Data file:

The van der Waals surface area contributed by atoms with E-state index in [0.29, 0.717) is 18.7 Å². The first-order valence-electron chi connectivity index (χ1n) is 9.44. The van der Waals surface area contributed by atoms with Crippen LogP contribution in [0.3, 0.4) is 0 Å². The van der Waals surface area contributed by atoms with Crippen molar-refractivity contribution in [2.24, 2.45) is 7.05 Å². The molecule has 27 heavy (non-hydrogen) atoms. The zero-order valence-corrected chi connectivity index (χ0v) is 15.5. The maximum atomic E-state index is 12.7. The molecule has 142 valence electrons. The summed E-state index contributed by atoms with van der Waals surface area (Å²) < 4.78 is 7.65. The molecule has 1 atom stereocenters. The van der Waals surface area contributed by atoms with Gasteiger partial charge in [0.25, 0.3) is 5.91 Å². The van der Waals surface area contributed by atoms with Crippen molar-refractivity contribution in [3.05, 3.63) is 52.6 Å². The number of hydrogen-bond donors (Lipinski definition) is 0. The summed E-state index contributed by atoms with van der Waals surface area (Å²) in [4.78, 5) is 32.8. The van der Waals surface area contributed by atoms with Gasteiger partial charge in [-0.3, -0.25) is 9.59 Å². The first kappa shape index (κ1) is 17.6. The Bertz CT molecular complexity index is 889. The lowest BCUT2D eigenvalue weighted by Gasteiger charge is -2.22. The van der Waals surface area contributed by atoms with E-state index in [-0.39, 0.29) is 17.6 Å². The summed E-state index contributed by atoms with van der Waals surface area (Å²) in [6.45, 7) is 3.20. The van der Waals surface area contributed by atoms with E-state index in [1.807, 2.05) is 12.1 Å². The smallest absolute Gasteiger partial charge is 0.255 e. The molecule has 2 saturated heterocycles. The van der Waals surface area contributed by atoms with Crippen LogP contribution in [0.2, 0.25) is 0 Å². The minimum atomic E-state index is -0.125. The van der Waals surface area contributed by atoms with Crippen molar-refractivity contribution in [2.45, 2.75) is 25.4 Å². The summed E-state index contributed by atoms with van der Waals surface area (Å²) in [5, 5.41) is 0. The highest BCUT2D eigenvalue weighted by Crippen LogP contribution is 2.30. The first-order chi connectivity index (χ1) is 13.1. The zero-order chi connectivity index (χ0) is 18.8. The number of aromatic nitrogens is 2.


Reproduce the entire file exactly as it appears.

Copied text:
The van der Waals surface area contributed by atoms with E-state index in [0.29, 0.717) is 18.7 Å². The first-order valence-electron chi connectivity index (χ1n) is 9.44. The van der Waals surface area contributed by atoms with Crippen LogP contribution in [0.3, 0.4) is 0 Å². The van der Waals surface area contributed by atoms with Crippen molar-refractivity contribution in [2.24, 2.45) is 7.05 Å². The molecule has 27 heavy (non-hydrogen) atoms. The zero-order valence-corrected chi connectivity index (χ0v) is 15.5. The maximum atomic E-state index is 12.7. The molecule has 142 valence electrons. The summed E-state index contributed by atoms with van der Waals surface area (Å²) < 4.78 is 7.65. The molecule has 1 atom stereocenters. The van der Waals surface area contributed by atoms with Gasteiger partial charge in [0.25, 0.3) is 5.91 Å². The van der Waals surface area contributed by atoms with Crippen molar-refractivity contribution in [3.05, 3.63) is 52.6 Å². The number of hydrogen-bond donors (Lipinski definition) is 0. The summed E-state index contributed by atoms with van der Waals surface area (Å²) in [4.78, 5) is 32.8. The van der Waals surface area contributed by atoms with Gasteiger partial charge in [-0.3, -0.25) is 9.59 Å². The first kappa shape index (κ1) is 17.6. The Bertz CT molecular complexity index is 889. The lowest BCUT2D eigenvalue weighted by Gasteiger charge is -2.22. The van der Waals surface area contributed by atoms with E-state index in [-0.39, 0.29) is 17.6 Å². The summed E-state index contributed by atoms with van der Waals surface area (Å²) in [6.45, 7) is 3.20. The van der Waals surface area contributed by atoms with E-state index in [1.807, 2.05) is 12.1 Å². The smallest absolute Gasteiger partial charge is 0.255 e. The molecule has 2 saturated heterocycles. The van der Waals surface area contributed by atoms with Crippen LogP contribution in [0.2, 0.25) is 0 Å². The minimum atomic E-state index is -0.125. The van der Waals surface area contributed by atoms with Crippen molar-refractivity contribution in [2.45, 2.75) is 25.4 Å². The summed E-state index contributed by atoms with van der Waals surface area (Å²) in [5, 5.41) is 0. The highest BCUT2D eigenvalue weighted by Crippen LogP contribution is 2.30. The first-order chi connectivity index (χ1) is 13.1. The zero-order chi connectivity index (χ0) is 18.8. The number of aromatic nitrogens is 2.